“Most Germans, regardless of their level of education or their interest in art have heard of Joseph Beuys [1921–1986]. Born in Kleve, he walked the earth like a shaman, dressed in a hat and a khaki fishing vest, offered healing thoughts, aktionen (happenings) and confusing installation pieces suggesting ways to heal a wounded post-war Germany.
His personal legend includes being a member of Hitler youth, a gunner with the Luftwaffe and getting shot down over the Caucasus. His pilot died but he survived and, according to his story (which is gently questioned in the film), the Tartars rolled him in fat and wool until he could be brought to a hospital. Consequently, fat and wool figure prominently in his work.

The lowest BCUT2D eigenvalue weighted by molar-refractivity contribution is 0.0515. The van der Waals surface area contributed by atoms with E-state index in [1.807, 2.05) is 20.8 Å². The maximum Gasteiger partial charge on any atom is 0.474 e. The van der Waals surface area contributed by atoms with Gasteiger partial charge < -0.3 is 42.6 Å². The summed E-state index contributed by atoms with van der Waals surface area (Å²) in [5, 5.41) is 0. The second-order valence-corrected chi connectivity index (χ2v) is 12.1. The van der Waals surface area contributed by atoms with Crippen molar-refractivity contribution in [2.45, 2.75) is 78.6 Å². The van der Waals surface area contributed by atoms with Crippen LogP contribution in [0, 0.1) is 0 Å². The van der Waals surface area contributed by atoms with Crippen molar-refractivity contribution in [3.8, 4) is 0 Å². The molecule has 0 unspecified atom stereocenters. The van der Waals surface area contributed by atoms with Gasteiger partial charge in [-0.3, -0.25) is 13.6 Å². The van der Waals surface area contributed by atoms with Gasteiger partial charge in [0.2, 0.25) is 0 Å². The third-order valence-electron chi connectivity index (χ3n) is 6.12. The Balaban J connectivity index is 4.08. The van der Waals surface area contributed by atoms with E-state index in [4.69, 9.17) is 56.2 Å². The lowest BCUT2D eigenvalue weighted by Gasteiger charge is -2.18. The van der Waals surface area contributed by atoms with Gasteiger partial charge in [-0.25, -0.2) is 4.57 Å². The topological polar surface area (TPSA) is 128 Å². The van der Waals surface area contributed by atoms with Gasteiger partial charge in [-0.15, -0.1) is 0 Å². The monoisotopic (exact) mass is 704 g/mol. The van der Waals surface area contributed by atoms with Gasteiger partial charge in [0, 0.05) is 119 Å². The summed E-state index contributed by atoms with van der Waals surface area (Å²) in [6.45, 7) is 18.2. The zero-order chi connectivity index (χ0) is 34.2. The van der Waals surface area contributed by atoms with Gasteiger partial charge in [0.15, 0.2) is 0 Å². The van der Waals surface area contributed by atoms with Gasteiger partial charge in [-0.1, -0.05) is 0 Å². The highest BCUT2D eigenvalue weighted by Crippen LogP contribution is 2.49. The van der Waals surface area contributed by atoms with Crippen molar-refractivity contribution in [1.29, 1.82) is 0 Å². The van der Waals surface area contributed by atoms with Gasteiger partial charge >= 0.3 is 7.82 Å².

Beuys shows you the man, his interactions with the press, his inner family life and the dilemmas he faced in his career: from youthful depression to starting a counter-cultural revolution.”— Rene J. Meyer-Grimberg, Berlin Film Journal
“Three years in the making, Beuys takes some, at least, of its stylistic cues from its restlessly creative subject, eschewing a conventional, chronological biopic approach for a more impressionistic collage that makes only sparing use of talking heads interviews (the most illuminating of which are with Beuys’s fiercely intelligent friend and curator Caroline Tisdall). More than 90% of the film consists of archive footage, still photos and audio recordings, some of them charting Beuys’s own performances, like his celebrated 1965 work ‘How to Explain Pictures to a Dead Hare’.”— Lee Marshall, Screen International